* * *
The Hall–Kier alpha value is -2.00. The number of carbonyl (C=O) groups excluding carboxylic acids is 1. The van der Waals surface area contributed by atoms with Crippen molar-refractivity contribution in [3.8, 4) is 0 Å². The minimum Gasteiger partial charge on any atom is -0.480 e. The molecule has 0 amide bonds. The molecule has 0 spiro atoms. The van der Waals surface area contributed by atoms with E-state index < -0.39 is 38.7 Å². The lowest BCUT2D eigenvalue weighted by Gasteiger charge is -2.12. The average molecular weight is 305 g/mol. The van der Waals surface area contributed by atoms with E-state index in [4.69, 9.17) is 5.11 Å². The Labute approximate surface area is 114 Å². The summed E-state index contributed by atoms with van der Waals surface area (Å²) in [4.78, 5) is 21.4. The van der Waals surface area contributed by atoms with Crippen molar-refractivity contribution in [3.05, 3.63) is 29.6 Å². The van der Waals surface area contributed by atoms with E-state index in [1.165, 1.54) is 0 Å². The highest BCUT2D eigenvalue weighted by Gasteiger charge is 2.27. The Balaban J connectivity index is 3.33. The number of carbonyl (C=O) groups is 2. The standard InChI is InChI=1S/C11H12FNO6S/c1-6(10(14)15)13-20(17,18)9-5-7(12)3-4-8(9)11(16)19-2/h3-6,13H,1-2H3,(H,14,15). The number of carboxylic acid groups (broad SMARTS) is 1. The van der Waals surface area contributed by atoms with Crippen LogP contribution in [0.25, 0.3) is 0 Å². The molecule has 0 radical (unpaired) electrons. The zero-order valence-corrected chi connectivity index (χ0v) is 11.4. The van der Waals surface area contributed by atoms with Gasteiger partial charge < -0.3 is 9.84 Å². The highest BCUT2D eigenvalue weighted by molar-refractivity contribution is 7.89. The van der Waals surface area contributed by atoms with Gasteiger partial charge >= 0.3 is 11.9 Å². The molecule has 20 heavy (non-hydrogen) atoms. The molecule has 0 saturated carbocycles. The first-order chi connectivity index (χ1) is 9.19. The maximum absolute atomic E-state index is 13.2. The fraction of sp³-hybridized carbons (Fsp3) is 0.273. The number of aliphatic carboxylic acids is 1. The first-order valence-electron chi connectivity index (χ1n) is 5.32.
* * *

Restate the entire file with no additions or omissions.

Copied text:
The Hall–Kier alpha value is -2.00. The number of carbonyl (C=O) groups excluding carboxylic acids is 1. The van der Waals surface area contributed by atoms with Crippen molar-refractivity contribution in [3.8, 4) is 0 Å². The minimum Gasteiger partial charge on any atom is -0.480 e. The molecule has 0 amide bonds. The molecule has 0 spiro atoms. The van der Waals surface area contributed by atoms with E-state index < -0.39 is 38.7 Å². The lowest BCUT2D eigenvalue weighted by Gasteiger charge is -2.12. The average molecular weight is 305 g/mol. The van der Waals surface area contributed by atoms with E-state index in [4.69, 9.17) is 5.11 Å². The Labute approximate surface area is 114 Å². The summed E-state index contributed by atoms with van der Waals surface area (Å²) in [4.78, 5) is 21.4. The van der Waals surface area contributed by atoms with Crippen molar-refractivity contribution in [3.05, 3.63) is 29.6 Å². The van der Waals surface area contributed by atoms with E-state index in [1.165, 1.54) is 0 Å². The highest BCUT2D eigenvalue weighted by Gasteiger charge is 2.27. The Balaban J connectivity index is 3.33. The number of carbonyl (C=O) groups is 2. The standard InChI is InChI=1S/C11H12FNO6S/c1-6(10(14)15)13-20(17,18)9-5-7(12)3-4-8(9)11(16)19-2/h3-6,13H,1-2H3,(H,14,15). The number of carboxylic acid groups (broad SMARTS) is 1. The van der Waals surface area contributed by atoms with Crippen LogP contribution in [0.25, 0.3) is 0 Å². The molecule has 0 radical (unpaired) electrons. The zero-order valence-corrected chi connectivity index (χ0v) is 11.4. The van der Waals surface area contributed by atoms with Gasteiger partial charge < -0.3 is 9.84 Å². The highest BCUT2D eigenvalue weighted by molar-refractivity contribution is 7.89. The van der Waals surface area contributed by atoms with Gasteiger partial charge >= 0.3 is 11.9 Å². The molecule has 20 heavy (non-hydrogen) atoms. The molecule has 0 saturated carbocycles. The first-order chi connectivity index (χ1) is 9.19. The maximum absolute atomic E-state index is 13.2. The fraction of sp³-hybridized carbons (Fsp3) is 0.273. The number of aliphatic carboxylic acids is 1. The first-order valence-electron chi connectivity index (χ1n) is 5.32.